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Lawmakers question FBI’s decision to take Apple to court

A bipartisan group of lawmakers in the U.S. House of Representatives has sent a letter to FBI Director Christopher Wray questioning the law enforcement agency’s decision to take Apple to court to force the company to help unlock a mass shooter’s iPhone, reports Reuters.

Law enforcement officials revealed in March 2017 that they had cracked the iPhone used by Syed Farook, one of two shooters in a December 2015 attack that left 14 people dead. But they didn’t go into details, other than to say an unnamed third party had provided assistance.

Last month, a report from the Justice Department’s internal watchdog found that the FBI didn’t exhaust all its options to unlock Farook’s iPhone before attempting to force Apple to help do so. The FBI didn’t consult its own internal experts or outside vendors before going to court, and the poor coordination resulted in the FBI withdrawing its legal efforts when an outside vendor eventually accessed the device, according to Reuters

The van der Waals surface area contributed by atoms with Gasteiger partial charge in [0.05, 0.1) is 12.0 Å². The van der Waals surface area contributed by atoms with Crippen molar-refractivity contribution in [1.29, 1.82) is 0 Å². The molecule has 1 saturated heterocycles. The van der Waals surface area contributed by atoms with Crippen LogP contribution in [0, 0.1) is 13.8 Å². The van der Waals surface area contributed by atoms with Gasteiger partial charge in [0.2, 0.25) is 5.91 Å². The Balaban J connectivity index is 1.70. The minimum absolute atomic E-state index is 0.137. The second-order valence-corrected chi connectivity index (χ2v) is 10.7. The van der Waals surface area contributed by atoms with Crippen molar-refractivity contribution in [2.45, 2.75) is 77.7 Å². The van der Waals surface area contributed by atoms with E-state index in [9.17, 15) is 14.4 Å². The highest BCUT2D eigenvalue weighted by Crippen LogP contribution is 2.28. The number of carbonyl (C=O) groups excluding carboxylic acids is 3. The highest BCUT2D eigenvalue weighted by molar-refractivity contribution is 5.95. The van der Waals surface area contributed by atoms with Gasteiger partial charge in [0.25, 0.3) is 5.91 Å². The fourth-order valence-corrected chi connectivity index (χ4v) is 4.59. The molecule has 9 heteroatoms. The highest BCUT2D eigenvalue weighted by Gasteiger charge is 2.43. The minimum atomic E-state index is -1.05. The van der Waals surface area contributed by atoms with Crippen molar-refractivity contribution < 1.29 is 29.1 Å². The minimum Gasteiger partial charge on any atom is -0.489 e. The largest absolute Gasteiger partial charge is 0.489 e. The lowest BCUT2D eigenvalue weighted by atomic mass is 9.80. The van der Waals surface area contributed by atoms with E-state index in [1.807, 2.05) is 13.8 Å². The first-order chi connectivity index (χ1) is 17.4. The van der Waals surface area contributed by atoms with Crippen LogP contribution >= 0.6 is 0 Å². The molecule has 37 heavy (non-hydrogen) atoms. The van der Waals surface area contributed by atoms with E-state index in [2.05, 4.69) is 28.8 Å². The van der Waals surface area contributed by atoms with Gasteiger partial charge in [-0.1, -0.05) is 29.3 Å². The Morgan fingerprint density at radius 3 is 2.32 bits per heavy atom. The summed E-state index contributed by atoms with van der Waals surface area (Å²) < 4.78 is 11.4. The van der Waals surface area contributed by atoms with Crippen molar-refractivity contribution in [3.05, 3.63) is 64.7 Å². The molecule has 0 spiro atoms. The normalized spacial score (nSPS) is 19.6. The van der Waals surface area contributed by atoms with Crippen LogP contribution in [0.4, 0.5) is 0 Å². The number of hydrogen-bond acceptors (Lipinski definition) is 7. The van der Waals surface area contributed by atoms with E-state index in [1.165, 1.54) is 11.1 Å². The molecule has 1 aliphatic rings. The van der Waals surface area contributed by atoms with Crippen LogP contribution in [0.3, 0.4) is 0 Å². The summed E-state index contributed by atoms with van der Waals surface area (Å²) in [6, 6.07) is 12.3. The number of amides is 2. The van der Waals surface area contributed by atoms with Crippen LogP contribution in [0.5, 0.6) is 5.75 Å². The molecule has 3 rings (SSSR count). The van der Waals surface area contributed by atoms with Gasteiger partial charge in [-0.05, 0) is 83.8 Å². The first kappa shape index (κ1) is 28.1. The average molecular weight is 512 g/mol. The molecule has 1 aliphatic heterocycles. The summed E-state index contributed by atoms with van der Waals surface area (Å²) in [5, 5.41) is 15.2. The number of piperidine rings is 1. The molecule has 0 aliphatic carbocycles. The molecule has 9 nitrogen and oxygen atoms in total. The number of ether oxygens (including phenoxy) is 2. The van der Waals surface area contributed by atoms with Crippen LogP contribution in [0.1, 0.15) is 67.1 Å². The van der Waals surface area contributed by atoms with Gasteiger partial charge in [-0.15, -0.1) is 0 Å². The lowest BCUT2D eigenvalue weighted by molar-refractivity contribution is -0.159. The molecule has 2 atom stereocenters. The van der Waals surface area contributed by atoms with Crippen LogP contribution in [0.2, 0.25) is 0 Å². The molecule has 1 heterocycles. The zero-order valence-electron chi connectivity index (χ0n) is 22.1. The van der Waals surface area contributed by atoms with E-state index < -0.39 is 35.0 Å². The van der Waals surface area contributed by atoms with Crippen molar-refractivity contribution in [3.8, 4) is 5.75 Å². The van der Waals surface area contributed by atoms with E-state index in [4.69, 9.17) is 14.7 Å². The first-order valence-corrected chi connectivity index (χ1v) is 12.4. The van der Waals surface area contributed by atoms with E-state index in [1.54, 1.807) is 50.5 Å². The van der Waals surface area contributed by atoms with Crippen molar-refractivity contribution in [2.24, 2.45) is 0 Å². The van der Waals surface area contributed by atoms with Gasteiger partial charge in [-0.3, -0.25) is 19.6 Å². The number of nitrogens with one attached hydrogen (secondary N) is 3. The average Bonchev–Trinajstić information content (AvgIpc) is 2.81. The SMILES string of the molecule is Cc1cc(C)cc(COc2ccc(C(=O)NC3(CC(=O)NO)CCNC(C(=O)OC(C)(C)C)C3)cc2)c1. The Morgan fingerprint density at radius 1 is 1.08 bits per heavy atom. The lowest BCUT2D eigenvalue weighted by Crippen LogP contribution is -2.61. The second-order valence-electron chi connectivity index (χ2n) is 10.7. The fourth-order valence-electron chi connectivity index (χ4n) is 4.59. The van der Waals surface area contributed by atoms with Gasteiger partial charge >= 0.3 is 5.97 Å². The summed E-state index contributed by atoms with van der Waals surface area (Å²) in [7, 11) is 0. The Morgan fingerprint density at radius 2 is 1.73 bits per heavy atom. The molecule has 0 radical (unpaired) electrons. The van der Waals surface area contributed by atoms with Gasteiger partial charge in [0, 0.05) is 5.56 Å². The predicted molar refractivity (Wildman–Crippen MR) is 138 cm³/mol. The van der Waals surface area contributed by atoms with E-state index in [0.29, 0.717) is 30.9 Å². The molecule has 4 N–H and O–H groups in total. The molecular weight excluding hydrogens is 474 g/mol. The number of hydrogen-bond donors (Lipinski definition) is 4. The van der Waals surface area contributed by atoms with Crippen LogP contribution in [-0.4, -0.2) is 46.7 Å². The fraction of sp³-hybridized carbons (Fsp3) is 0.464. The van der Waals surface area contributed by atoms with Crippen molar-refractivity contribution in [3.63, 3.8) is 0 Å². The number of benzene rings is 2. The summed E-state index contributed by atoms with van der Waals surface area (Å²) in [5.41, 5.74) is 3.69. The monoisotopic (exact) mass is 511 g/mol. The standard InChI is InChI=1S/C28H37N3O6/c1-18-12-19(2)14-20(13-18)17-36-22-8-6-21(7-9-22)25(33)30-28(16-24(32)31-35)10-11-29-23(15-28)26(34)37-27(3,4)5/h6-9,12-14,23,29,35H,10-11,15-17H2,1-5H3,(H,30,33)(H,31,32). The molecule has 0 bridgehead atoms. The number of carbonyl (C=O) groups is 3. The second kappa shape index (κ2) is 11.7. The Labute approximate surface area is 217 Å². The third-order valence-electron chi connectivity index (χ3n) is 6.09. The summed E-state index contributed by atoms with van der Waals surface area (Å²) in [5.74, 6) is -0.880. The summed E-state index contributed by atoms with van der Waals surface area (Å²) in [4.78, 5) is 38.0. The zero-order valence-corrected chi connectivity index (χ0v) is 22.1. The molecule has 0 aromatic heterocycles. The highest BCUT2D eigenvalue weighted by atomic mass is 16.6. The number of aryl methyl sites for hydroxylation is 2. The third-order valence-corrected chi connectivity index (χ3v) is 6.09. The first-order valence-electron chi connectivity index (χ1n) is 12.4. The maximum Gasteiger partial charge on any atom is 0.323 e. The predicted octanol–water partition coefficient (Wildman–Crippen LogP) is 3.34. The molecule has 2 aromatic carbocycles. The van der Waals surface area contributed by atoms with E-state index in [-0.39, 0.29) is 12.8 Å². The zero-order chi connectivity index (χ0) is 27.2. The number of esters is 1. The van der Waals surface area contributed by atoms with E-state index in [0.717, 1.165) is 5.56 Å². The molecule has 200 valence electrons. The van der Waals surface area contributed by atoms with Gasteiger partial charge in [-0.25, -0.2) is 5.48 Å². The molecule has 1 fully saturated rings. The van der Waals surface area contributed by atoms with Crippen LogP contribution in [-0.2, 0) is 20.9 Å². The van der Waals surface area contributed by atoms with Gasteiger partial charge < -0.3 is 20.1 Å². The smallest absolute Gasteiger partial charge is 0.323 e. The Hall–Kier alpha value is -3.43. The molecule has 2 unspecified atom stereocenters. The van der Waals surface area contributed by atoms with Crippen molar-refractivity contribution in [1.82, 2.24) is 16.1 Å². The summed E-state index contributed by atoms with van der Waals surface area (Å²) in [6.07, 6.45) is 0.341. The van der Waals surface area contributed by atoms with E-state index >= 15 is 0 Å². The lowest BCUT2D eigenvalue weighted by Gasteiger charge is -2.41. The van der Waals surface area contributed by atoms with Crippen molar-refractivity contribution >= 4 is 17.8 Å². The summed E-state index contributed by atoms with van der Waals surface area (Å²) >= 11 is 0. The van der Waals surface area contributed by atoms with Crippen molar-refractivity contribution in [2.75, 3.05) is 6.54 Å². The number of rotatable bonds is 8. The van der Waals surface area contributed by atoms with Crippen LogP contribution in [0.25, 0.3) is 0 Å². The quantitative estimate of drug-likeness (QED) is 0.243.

A group of 10 representatives — split evenly between Republicans and Democrats — said the report raised concerns that the FBI officials didn’t exhaust the agency’s technical options “precisely because they wanted the suit against Apple to go forward,” the article adds.

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Dennis Sellers
the authorDennis Sellers
Dennis Sellers is the editor/publisher of Apple World Today. He’s been an “Apple journalist” since 1995 (starting with the first big Apple news site, MacCentral). He loves to read, run, play sports, and watch movies.